Types of Diabetes Type I And II Medications

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What are the types of diabetes type II medications?

Medications and their dosages for type II diabetes are individualized based on the patient’s stage of diabetes and their response to the medication. Different medications work in different ways to maintain optimum blood glucose levels. Types of type II medications include:

  • Biguanides
  • Sulfonylureas
  • Meglitinide derivatives
  • Alpha-glucosidase inhibitors
  • Thiazolidinediones (TZDs)
  • Glucagonlike peptide–1 (GLP-1) agonists
  • Dipeptidyl peptidase IV (DPP-4) inhibitors
  • Selective sodium-glucose transporter–2 (SGLT-2) inhibitors
  • Insulins
  • Amylinomimetics
  • Bile acid sequestrants
  • Dopamine agonists

How do type II diabetes medications work?

Biguanides

Biguanides reduce the glucose levels in three ways:

  • Improve body’s response to natural insulin
  • Reduce glucose absorption from the intestines
  • Decrease glucose production by liver

The only biguanide currently available in the US is:

Sulfonylureas

Sulfonylureas stimulate insulin production by the pancreas. Sulfonylureas include:

Meglitinides

Meglitinides also stimulate insulin production, but are short-acting and typically taken before a meal. Meglitinides include:

Alpha-glucosidase inhibitors

Alpha-glucosidase inhibitors delay the absorption of carbohydrates and sugars, and prevent the sugar spike after a meal. Alpha-glucosidase inhibitors include:

Thiazolidinediones (TZDs)

Thiazolidinediones sensitize the body to respond better to insulin. It may be used as monotherapy if the patient’s pancreas produces sufficient insulin, or in combination with other medications. TZDs are the only type of antidiabetic medication which has been shown to be effective in slowing down the progression of diabetes, particularly in early stages of the disease.

TZDs include:

Glucagonlike peptide–1 (GLP-1) agonists

Glucagonlike peptide–1 (GLP-1) agonists boost GLP-1 activity. (GLP-1) is a hormone known as incretin, which is secreted immediately after eating when glucose level rises. GLP-1 stimulates postprandial release of insulin, reduces glucagon and slows gastric emptying. GLP-1 agonists include:

Dipeptidyl peptidase IV (DPP-4) inhibitors prolong the activity of incretins to stimulate release of insulin. DPP-4 is an enzyme produced in the body to degrade incretins such as GLP-1 and glucose-dependent insulinotropic polypeptide (GIP). DPP-4 inhibitors include:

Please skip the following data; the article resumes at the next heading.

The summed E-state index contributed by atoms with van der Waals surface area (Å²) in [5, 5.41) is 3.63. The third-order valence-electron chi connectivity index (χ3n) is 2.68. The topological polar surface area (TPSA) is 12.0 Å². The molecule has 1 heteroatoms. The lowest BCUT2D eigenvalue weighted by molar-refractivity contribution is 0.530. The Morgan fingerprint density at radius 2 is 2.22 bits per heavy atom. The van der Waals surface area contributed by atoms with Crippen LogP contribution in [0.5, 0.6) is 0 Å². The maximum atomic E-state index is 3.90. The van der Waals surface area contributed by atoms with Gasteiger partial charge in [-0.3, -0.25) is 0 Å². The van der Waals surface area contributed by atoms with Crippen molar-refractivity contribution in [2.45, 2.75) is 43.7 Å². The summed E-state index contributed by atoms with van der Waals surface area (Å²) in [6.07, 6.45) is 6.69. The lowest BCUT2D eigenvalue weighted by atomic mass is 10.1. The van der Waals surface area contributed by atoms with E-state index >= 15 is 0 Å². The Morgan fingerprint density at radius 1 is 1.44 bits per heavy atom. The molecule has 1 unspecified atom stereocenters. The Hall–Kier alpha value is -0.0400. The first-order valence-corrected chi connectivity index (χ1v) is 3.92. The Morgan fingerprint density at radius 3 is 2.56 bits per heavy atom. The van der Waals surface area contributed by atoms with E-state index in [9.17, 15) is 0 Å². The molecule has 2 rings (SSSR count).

Selective sodium-glucose transporter–2 (SGLT-2) inhibitors

Selective sodium-glucose transporter–2 (SGLT-2) inhibitors reduce glucose level by increasing its excretion in the urine. SGLT-2 inhibitors include:

Bile acid sequestrants

Bile acid sequestrants were developed to lower cholesterol in the blood, but were also found to lower glucose. The effect, however, is not significant, and the way they work is unclear. Bile acid sequestrants may be prescribed as an adjunct therapy for diabetes, or to lower LDL cholesterol in people with prediabetes.

Bile acid sequestrants, as a rule, are not prescribed for high triglycerides, another kind of blood fat. The FDA-approved bile acid sequestrant as adjunct therapy for diabetes is:

Dopamine receptor agonists

Dopamine is a chemical (neurotransmitter) released by the hypothalamus in the brain. It is not clear how dopamine agonists work in reducing glucose, but when given in a single, timed morning dose, they appear to reduce the abnormal elevation in glucose and fatty acids, in insulin-resistant patients.

Dopamine agonists may be useful for obese patients who require minimal reduction of sugar levels and do not tolerate other diabetes medications. The FDA-approved dopamine agonist is a quick release formulation of:

Amylinomimetics

Amylinomimetics are synthetic analogs of the human amylin, a hormone secreted by pancreas, which lowers glucose. Other than insulin, amylinomimetics are the only antidiabetic medication prescribed for type I diabetes also. The only available amylinomimetic in the US is:

  • Pramlintide acetate (Symlin) injection

Insulins

While insulin is the mainstay treatment for type I diabetes, it is used for treating type II diabetes when the glucose levels cannot be managed with diet, weight loss, exercise and oral medications. For some people insulin therapy may be used for a short period to bring down acute elevation in glucose levels.

Most type II diabetes patients ultimately become insulin-deficient with the progression of disease, and will require insulin therapy. Many type II diabetes patients also develop insulin resistance, so insulin therapy is individualized based on each patient’s condition.

Combination medications

Combination medications available for type II diabetes include:

  • Glyburide/metformin
  • Glipizide/metformin (Metaglip)
  • Pioglitazone/metformin (Actoplus Met, Actoplus XR)
  • Pioglitazone/glimepiride (Duetact)
  • Alogliptin/metformin (Kazano)
  • Alogliptin/pioglitazone ((Oseni)
  • Canagliflozin/metformin (Invokamet)
  • Dapagliflozin/metformin (Xigduo XR)
  • Sitagliptin/metformin (Janumet, Janumet XR)
  • Saxagliptin/metformin (Kombiglyze, Kombiglyze XR)
  • Linagliptin/metformin (Jentadueto)



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